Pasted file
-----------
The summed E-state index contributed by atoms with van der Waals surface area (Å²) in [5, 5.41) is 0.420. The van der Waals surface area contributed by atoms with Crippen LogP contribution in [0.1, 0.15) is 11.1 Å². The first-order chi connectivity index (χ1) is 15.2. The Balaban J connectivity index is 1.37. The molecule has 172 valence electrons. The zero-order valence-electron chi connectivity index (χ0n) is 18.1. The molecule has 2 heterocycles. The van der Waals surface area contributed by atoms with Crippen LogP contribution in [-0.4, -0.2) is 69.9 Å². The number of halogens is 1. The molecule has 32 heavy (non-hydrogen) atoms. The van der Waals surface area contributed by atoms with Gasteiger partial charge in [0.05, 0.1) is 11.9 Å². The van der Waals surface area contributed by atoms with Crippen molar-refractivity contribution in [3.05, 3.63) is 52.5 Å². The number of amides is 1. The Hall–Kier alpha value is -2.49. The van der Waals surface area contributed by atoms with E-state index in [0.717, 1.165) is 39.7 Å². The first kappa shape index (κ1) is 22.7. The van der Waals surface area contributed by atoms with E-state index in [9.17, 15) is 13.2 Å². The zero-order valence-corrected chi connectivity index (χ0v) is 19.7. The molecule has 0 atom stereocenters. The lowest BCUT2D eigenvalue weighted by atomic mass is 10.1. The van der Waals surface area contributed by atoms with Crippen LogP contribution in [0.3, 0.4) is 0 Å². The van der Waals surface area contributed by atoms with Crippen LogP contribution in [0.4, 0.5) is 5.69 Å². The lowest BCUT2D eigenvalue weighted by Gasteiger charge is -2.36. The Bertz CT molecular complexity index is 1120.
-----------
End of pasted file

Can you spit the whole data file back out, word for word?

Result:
The summed E-state index contributed by atoms with van der Waals surface area (Å²) in [5, 5.41) is 0.420. The van der Waals surface area contributed by atoms with Crippen LogP contribution in [0.1, 0.15) is 11.1 Å². The first-order chi connectivity index (χ1) is 15.2. The Balaban J connectivity index is 1.37. The molecule has 172 valence electrons. The zero-order valence-electron chi connectivity index (χ0n) is 18.1. The molecule has 2 heterocycles. The van der Waals surface area contributed by atoms with Crippen LogP contribution in [-0.4, -0.2) is 69.9 Å². The number of halogens is 1. The molecule has 32 heavy (non-hydrogen) atoms. The van der Waals surface area contributed by atoms with Gasteiger partial charge in [0.05, 0.1) is 11.9 Å². The van der Waals surface area contributed by atoms with Crippen molar-refractivity contribution in [3.05, 3.63) is 52.5 Å². The number of amides is 1. The Hall–Kier alpha value is -2.49. The van der Waals surface area contributed by atoms with E-state index in [0.717, 1.165) is 39.7 Å². The first kappa shape index (κ1) is 22.7. The van der Waals surface area contributed by atoms with E-state index in [9.17, 15) is 13.2 Å². The zero-order valence-corrected chi connectivity index (χ0v) is 19.7. The molecule has 0 atom stereocenters. The lowest BCUT2D eigenvalue weighted by atomic mass is 10.1. The van der Waals surface area contributed by atoms with Crippen LogP contribution in [0.3, 0.4) is 0 Å². The van der Waals surface area contributed by atoms with Crippen LogP contribution in [0.4, 0.5) is 5.69 Å². The lowest BCUT2D eigenvalue weighted by Gasteiger charge is -2.36. The Bertz CT molecular complexity index is 1120.